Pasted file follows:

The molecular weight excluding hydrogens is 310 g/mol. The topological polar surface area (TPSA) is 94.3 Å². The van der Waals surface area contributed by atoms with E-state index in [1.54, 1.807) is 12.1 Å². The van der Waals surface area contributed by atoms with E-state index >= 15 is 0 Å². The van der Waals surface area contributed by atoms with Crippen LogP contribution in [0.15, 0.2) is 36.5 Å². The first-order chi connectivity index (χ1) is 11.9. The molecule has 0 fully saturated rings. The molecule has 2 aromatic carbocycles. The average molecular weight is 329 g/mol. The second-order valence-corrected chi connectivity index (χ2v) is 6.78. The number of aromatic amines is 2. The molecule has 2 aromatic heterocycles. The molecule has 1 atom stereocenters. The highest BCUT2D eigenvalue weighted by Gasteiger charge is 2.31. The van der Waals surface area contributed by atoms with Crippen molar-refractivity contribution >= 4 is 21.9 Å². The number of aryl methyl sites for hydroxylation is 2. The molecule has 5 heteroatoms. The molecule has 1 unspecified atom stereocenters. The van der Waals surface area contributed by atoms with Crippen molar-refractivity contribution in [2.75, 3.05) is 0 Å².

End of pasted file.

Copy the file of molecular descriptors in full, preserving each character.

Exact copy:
The molecular weight excluding hydrogens is 310 g/mol. The topological polar surface area (TPSA) is 94.3 Å². The van der Waals surface area contributed by atoms with E-state index in [1.54, 1.807) is 12.1 Å². The van der Waals surface area contributed by atoms with E-state index >= 15 is 0 Å². The van der Waals surface area contributed by atoms with Crippen LogP contribution in [0.15, 0.2) is 36.5 Å². The first-order chi connectivity index (χ1) is 11.9. The molecule has 0 fully saturated rings. The molecule has 2 aromatic carbocycles. The average molecular weight is 329 g/mol. The second-order valence-corrected chi connectivity index (χ2v) is 6.78. The number of aromatic amines is 2. The molecule has 2 aromatic heterocycles. The molecule has 1 atom stereocenters. The highest BCUT2D eigenvalue weighted by Gasteiger charge is 2.31. The van der Waals surface area contributed by atoms with Crippen molar-refractivity contribution >= 4 is 21.9 Å². The number of aryl methyl sites for hydroxylation is 2. The molecule has 5 heteroatoms. The molecule has 1 unspecified atom stereocenters. The van der Waals surface area contributed by atoms with Crippen molar-refractivity contribution in [2.75, 3.05) is 0 Å².